So What Follows Obama's Decision Not To Withdraw Troops From Afghanistan
NEW DELHI: This week, US President Barack Obama announced that the United States will keep thousands of troops in war torn Afghanistan through till the end of his term in 2017. The decision marks a major reversal of U.S. policy, with one of Obama’s key commitments having been the end of the war in Afghanistan and bringing U.S. troops home.
In a brief statement from the White House, President Obama -- who had recently declared “the light of a new day on the horizon” in Afghanistan -- said that “I will not allow Afghanistan to be used as safe haven for terrorists to attack our nation again.” U.S. troops, the President reasoned, were vital to the security of the United States and Afghanistan, where the Taliban-led insurgency has gained momentum recently.
The Afghan government welcomed the decision. The move would help "stability" in Afghanistan, the government said in a statement.
The decision comes in the wake of a major development -- the capture of a key city by Taliban forces. The capture of the city is the Taliban’s most decisive victory since the fall of their government in 2001.
The indication that the US was revising its withdrawal strategy came when U.S. Army Gen. John Campbell presented the option of keeping the current U.S. presence at or near 10,000 to the Pentagon and NATO. The other three options were reducing it slightly to 8,000; cutting the force roughly in half; and continuing with current plans to draw down to a force of several hundred troops by the end of 2016.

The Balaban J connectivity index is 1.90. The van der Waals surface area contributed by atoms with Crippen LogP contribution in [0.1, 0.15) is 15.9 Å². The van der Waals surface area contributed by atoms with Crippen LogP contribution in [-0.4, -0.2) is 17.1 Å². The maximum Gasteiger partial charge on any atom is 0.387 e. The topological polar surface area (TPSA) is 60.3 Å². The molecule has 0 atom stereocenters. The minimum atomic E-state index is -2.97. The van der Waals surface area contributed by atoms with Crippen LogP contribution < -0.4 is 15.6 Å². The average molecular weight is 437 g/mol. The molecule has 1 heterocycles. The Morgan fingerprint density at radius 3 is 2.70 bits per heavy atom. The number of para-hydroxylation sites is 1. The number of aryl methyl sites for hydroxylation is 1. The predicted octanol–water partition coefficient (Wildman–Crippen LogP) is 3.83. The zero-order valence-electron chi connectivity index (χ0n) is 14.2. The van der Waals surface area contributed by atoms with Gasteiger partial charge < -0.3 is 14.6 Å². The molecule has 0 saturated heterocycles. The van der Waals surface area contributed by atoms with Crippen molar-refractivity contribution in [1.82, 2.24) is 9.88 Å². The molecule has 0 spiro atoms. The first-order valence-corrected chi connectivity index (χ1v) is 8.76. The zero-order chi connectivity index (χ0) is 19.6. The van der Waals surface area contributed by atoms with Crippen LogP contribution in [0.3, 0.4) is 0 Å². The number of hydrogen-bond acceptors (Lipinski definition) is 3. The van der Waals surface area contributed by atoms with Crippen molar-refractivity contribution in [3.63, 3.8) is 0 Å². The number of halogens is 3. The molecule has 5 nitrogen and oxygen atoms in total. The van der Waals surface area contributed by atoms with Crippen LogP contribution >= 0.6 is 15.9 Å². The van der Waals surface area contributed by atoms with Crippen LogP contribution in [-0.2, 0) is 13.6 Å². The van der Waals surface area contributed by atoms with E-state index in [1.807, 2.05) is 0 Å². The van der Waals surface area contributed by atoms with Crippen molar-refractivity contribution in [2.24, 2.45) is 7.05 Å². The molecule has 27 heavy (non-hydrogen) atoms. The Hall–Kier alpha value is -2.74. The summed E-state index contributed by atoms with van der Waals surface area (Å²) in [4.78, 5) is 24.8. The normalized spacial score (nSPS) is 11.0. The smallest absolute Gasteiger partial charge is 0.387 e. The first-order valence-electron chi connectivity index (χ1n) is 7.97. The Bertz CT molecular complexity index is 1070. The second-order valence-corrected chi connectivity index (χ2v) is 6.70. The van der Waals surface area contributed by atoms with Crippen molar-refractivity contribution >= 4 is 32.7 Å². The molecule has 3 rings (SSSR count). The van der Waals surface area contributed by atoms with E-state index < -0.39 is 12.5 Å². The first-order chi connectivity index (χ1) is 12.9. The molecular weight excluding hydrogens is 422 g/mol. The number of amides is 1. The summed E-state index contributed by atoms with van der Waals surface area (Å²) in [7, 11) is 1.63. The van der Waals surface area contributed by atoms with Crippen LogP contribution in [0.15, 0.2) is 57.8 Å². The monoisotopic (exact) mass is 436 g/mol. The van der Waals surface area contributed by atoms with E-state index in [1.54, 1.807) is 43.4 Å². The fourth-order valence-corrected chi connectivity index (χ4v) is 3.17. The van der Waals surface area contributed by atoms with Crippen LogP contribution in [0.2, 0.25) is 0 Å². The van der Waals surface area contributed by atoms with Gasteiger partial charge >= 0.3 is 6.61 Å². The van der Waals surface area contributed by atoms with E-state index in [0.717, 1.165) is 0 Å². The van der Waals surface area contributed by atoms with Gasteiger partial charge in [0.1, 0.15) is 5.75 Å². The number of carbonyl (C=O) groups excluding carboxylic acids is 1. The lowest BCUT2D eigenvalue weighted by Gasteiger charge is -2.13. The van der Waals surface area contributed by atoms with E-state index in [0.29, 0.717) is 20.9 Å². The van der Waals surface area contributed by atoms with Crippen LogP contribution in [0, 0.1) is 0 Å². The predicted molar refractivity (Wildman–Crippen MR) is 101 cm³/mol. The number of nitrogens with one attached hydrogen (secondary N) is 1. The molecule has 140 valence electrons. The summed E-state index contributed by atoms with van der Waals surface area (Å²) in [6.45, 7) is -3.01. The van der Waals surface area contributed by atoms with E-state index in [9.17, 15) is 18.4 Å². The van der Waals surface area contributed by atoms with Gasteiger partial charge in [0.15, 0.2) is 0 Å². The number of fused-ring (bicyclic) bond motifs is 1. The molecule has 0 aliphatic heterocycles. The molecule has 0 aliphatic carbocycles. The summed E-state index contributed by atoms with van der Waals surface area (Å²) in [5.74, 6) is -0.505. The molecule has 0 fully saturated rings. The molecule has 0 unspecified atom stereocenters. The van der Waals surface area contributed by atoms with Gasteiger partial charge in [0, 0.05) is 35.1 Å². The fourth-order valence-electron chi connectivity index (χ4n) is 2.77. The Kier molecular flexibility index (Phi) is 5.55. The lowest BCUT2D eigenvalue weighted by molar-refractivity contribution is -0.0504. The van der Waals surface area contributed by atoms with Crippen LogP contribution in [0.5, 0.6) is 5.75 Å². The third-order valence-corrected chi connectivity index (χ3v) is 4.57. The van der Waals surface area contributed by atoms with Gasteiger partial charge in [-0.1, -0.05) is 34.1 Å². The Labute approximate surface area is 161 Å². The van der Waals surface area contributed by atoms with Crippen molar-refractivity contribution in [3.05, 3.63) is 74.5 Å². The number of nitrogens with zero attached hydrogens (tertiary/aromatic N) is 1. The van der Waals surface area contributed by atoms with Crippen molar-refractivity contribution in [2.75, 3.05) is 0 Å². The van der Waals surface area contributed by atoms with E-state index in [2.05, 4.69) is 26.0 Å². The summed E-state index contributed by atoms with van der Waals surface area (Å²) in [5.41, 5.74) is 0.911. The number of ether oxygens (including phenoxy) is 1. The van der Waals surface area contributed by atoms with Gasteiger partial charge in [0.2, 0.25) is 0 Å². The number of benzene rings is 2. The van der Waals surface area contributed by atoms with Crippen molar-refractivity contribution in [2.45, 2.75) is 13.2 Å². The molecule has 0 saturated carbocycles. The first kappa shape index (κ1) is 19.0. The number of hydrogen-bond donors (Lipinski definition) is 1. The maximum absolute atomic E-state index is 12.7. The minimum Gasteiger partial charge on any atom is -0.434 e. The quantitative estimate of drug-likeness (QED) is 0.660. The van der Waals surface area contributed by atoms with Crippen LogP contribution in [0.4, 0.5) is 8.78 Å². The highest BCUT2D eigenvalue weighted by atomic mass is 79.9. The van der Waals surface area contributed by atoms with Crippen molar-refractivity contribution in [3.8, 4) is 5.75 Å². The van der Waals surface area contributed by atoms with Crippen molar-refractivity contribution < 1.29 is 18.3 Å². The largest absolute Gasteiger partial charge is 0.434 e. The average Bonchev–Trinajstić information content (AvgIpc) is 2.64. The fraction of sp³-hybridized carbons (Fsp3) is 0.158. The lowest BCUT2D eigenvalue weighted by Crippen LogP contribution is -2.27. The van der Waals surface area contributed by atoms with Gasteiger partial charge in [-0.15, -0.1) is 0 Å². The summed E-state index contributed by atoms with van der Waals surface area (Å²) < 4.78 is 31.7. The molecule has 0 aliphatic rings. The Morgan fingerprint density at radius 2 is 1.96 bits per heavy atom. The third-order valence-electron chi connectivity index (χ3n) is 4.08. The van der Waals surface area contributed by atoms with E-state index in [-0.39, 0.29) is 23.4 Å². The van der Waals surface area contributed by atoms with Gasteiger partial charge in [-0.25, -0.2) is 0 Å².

The decision to keep US troops in Afghanistan also comes as the country sees an upswing in violence, with recent UN report noting that the war in Afghanistan is killing or wounding increasing numbers of civilians, with women and children showing the sharpest rise in casualties. Figures for the first six months of 2015 put the year on the path to become the worst year yet in Afghanistan in terms of casualties.
Further, the latest developments follow a huge blow to a nascent peace dialogue. The Taliban had agreed -- for the first time in 13 years -- to talk to the Afghan government, in a negotiation brokered by neighbouring Pakistan. The talks collapsed over news of Taliban leader Mullah Omar’s death, with the rapprochement of ties between Afghanistan and Pakistan taking a major blow as result.
In the weeks that have followed, the side that has opposed talks and negotiations with the government seems to have swelled, with the Taliban stepping up the violence. The latest news that the US is continuing to keep troops at current numbers in Afghanistan will further the gap between the militants and government, with the former vowing to drive out American presence in the war torn country.